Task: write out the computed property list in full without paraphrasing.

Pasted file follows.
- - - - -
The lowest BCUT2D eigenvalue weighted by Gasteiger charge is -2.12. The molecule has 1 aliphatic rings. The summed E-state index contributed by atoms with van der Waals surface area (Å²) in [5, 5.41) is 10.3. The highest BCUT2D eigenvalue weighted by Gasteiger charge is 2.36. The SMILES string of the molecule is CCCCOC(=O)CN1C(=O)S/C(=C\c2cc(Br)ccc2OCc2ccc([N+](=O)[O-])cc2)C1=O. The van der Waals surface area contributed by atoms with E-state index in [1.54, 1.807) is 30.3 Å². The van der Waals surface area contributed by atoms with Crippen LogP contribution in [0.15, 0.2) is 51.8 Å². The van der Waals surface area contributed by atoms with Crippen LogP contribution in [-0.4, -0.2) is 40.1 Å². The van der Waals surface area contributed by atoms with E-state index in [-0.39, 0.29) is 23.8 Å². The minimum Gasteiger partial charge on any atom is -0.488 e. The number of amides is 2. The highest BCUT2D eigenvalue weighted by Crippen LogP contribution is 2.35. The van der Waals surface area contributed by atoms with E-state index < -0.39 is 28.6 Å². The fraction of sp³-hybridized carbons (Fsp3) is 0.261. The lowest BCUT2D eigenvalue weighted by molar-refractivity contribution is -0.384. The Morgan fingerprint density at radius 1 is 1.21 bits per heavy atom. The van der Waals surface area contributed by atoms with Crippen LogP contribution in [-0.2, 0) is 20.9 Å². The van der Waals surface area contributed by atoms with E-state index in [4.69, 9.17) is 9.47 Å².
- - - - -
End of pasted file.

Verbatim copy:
The lowest BCUT2D eigenvalue weighted by Gasteiger charge is -2.12. The molecule has 1 aliphatic rings. The summed E-state index contributed by atoms with van der Waals surface area (Å²) in [5, 5.41) is 10.3. The highest BCUT2D eigenvalue weighted by Gasteiger charge is 2.36. The SMILES string of the molecule is CCCCOC(=O)CN1C(=O)S/C(=C\c2cc(Br)ccc2OCc2ccc([N+](=O)[O-])cc2)C1=O. The van der Waals surface area contributed by atoms with E-state index in [1.54, 1.807) is 30.3 Å². The van der Waals surface area contributed by atoms with Crippen LogP contribution in [0.15, 0.2) is 51.8 Å². The van der Waals surface area contributed by atoms with Crippen LogP contribution in [-0.4, -0.2) is 40.1 Å². The van der Waals surface area contributed by atoms with E-state index in [-0.39, 0.29) is 23.8 Å². The minimum Gasteiger partial charge on any atom is -0.488 e. The number of amides is 2. The highest BCUT2D eigenvalue weighted by Crippen LogP contribution is 2.35. The van der Waals surface area contributed by atoms with E-state index < -0.39 is 28.6 Å². The fraction of sp³-hybridized carbons (Fsp3) is 0.261. The lowest BCUT2D eigenvalue weighted by molar-refractivity contribution is -0.384. The Morgan fingerprint density at radius 1 is 1.21 bits per heavy atom. The van der Waals surface area contributed by atoms with Crippen LogP contribution in [-0.2, 0) is 20.9 Å². The van der Waals surface area contributed by atoms with E-state index in [4.69, 9.17) is 9.47 Å².